Pull a Kate Grace and race in the Rizzo suit? Just kidding! My milk-filled chest wouldn't stand a chance RUNNING in that! :)

Pull a “Kate Grace” and race in the Rizzo suit? Reference here. Just kidding! My milk-filled chest wouldn’t stand a chance RUNNING in that! :)

That decision will be made tomorrow, I suppose!

Finally, here’s a link to my San Francisco Half Marathon preview post on Oiselle’s blog. Thanks for the words of encouragement, everyone!

California, Here We Are…

A lot has happened since my last post. I’ve done 3 workouts, traveled to Seattle, moved into an apartment in California with my family, had my 33rd birthday and did some #RUNootd!

Workouts:

After Grandma’s Marathon, I ran easy for over 2 weeks, then decided it was time to bring a little speed back since I’m running the San Francisco 2nd Half Marathon on July 27th. My first workout back was just strides at the track. My second workout was another light day and one of my favorite workouts, 1 min hard, 1 min easy. My third workout was a 4 mile tempo! It was supposed to get progressively faster each mile, but I accidentally started at 5:50 pace so the miles got slower. This wasn’t supposed to be a 4 mile race, just a nice, controlled tempo run. Oh my… I was happy with the workout anyway. I actually attempted another workout just one day of rest after my tempo but my body was saying “NO NO NO!” so I shut it down soon after it began. I will probably do 1 more light workout before my race next weekend.

Seattle:

We love Seattle (used to live there) and usually make it back every Jan/Feb and then again in the summer. (All of this travel is related to my husband’s work – so yes, there are perks associated with his intense work & travel schedule.) This summer, we had work plans in California, so we thought we wouldn’t be able to squeeze in the Seattle trip. Luckily, we were able to spend a few days there afterall, actually in Bellevue this time, so we kept our summer Seattle streak alive.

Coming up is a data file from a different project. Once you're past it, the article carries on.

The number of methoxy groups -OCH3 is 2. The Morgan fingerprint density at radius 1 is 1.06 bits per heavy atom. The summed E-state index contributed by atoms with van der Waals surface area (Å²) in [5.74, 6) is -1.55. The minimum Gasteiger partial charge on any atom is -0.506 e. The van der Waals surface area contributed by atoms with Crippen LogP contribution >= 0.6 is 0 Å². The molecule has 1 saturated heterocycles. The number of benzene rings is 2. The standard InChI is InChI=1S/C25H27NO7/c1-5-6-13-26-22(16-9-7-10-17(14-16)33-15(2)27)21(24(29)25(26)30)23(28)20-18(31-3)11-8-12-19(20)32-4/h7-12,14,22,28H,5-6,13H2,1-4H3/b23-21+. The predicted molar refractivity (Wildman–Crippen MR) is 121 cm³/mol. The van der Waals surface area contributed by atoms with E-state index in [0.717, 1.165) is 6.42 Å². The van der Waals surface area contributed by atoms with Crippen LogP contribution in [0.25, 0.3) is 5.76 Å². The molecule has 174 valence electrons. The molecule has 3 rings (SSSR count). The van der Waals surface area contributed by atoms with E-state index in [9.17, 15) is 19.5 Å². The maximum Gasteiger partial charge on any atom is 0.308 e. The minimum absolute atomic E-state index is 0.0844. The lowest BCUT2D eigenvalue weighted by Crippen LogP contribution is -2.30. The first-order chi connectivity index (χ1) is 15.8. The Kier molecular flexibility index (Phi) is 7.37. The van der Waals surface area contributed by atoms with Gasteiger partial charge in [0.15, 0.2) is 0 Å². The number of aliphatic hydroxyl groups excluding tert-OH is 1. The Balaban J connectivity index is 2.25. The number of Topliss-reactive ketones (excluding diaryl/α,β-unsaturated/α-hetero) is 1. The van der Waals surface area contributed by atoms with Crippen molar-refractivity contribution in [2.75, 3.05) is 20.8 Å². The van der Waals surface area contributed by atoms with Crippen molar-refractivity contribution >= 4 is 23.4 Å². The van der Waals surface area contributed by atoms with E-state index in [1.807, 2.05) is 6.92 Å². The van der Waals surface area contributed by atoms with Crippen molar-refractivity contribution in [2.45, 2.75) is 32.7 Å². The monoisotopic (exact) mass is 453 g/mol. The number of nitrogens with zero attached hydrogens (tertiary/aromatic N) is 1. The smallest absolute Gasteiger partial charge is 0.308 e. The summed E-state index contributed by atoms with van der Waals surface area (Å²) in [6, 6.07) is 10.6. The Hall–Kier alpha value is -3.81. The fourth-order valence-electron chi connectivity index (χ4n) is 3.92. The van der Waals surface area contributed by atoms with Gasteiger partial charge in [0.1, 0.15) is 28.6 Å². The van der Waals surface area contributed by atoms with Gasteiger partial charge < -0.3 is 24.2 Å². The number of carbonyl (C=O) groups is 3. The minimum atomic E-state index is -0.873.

Kids picked (& ate) blueberries in Seattle!

Kids picked (shared & ate) blueberries in Seattle!

California:

Headed from Seattle to California. Currie *just had to* take this pic!

Headed from Seattle to California. Currie *just had to* take this pic! Wells is not impressed.

Every summer, we pack up our lives and spend time in another state so my husband can do some consulting work (and so we can have some summer adventures). Every year I say “sounds fun this year, but next year life will be too hectic.” Then the next summer approaches and I decide things aren’t too crazy afterall and we might as well take the opportunity. We usually end up on the west coast. This year, the opportunity was in Mountain View, California so that’s where we are living!

I was partly excited and partly stressed about this opportunity because we moved to Pittsburgh less than a year ago, I’m finally meeting friends and running buds, I have 2 small children and I sort of wanted a summer of getting more comfortable with my new city. But, the excitement of traveling and being somewhere new for the summer won me over as usual so here we are! I wouldn’t say leaving for the summer is all fun and games, but every *problem* is SO *first-world-problems* that I won’t even think about complaining. :)

When I found out we would be here for the summer, I reached out to a few Oiselle teammates who live in the general area and Robin *convinced me* (as if I ever need much convincing to race) to run the San Francisco 2nd Half Marathon. That’s how I ended up signing up for a half marathon so soon after my marathon. I am running the race for *fun* with no goal time but will obviously run my fastest, compete and place as high as possible!

33rd Birthday!

I spent my birthday running, playing with the kids at a playground, swimming with the kids, then relaxing until dinnertime when we went out for sushi. I even had dairy (a big ice cream cone) for dessert then had a few meals since with cheese. Hello mexican restaurants! Wells has been waking up at least every single hour at night (last night we had a few 15-20 min of sleep between scream-fests so I’m going dairy free again)!

Anyway, my birthday was a good day. My husband showed me the bank where he wired the funds for my engagement ring. :) I got 2 bags of free Pop Chips at the grocery store. Sure, I spent way too much money on mostly fruits and veggies at this overpriced market before the cashier said “here take these for free”, but I was very thankful!

#RUNootd

Finally, Runner’s World is featuring reader submitted Run Outfit of the Day #RUNootd and I was featured on July 14th! (Scroll to bottom of the link to see my #RUNootd.) All you have to do is take a picture of what you wore for your run and hashtag #RUNootd on Intstagram or Twitter. I think it’s a cool idea!

I’ll leave you with a picture of my baby wearing a “hat” because it’s hilarious!